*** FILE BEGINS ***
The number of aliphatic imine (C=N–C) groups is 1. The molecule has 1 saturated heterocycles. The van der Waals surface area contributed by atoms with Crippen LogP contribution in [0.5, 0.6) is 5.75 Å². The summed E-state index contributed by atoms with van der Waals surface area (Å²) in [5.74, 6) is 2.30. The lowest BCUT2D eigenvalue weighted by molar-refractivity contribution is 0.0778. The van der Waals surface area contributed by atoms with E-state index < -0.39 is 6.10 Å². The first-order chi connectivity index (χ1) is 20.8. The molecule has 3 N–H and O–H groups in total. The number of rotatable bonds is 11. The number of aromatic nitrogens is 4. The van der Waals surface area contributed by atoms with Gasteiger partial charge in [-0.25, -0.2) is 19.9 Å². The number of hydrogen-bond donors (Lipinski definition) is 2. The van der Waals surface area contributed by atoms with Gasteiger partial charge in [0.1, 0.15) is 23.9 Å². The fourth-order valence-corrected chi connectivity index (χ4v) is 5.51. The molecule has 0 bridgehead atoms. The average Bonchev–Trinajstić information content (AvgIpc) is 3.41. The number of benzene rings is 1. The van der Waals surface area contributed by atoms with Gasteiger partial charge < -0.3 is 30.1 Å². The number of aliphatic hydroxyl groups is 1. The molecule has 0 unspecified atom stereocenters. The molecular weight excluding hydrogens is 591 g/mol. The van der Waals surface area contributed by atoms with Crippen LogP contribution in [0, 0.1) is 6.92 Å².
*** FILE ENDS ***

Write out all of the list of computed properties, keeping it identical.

The number of aliphatic imine (C=N–C) groups is 1. The molecule has 1 saturated heterocycles. The van der Waals surface area contributed by atoms with Crippen LogP contribution in [0.5, 0.6) is 5.75 Å². The summed E-state index contributed by atoms with van der Waals surface area (Å²) in [5.74, 6) is 2.30. The lowest BCUT2D eigenvalue weighted by molar-refractivity contribution is 0.0778. The van der Waals surface area contributed by atoms with E-state index < -0.39 is 6.10 Å². The first-order chi connectivity index (χ1) is 20.8. The molecule has 3 N–H and O–H groups in total. The number of rotatable bonds is 11. The number of aromatic nitrogens is 4. The van der Waals surface area contributed by atoms with Gasteiger partial charge in [-0.25, -0.2) is 19.9 Å². The number of hydrogen-bond donors (Lipinski definition) is 2. The van der Waals surface area contributed by atoms with Gasteiger partial charge in [0.1, 0.15) is 23.9 Å². The fourth-order valence-corrected chi connectivity index (χ4v) is 5.51. The molecule has 0 bridgehead atoms. The average Bonchev–Trinajstić information content (AvgIpc) is 3.41. The number of benzene rings is 1. The van der Waals surface area contributed by atoms with Gasteiger partial charge < -0.3 is 30.1 Å². The number of aliphatic hydroxyl groups is 1. The molecule has 0 unspecified atom stereocenters. The molecular weight excluding hydrogens is 591 g/mol. The van der Waals surface area contributed by atoms with Crippen LogP contribution in [0, 0.1) is 6.92 Å².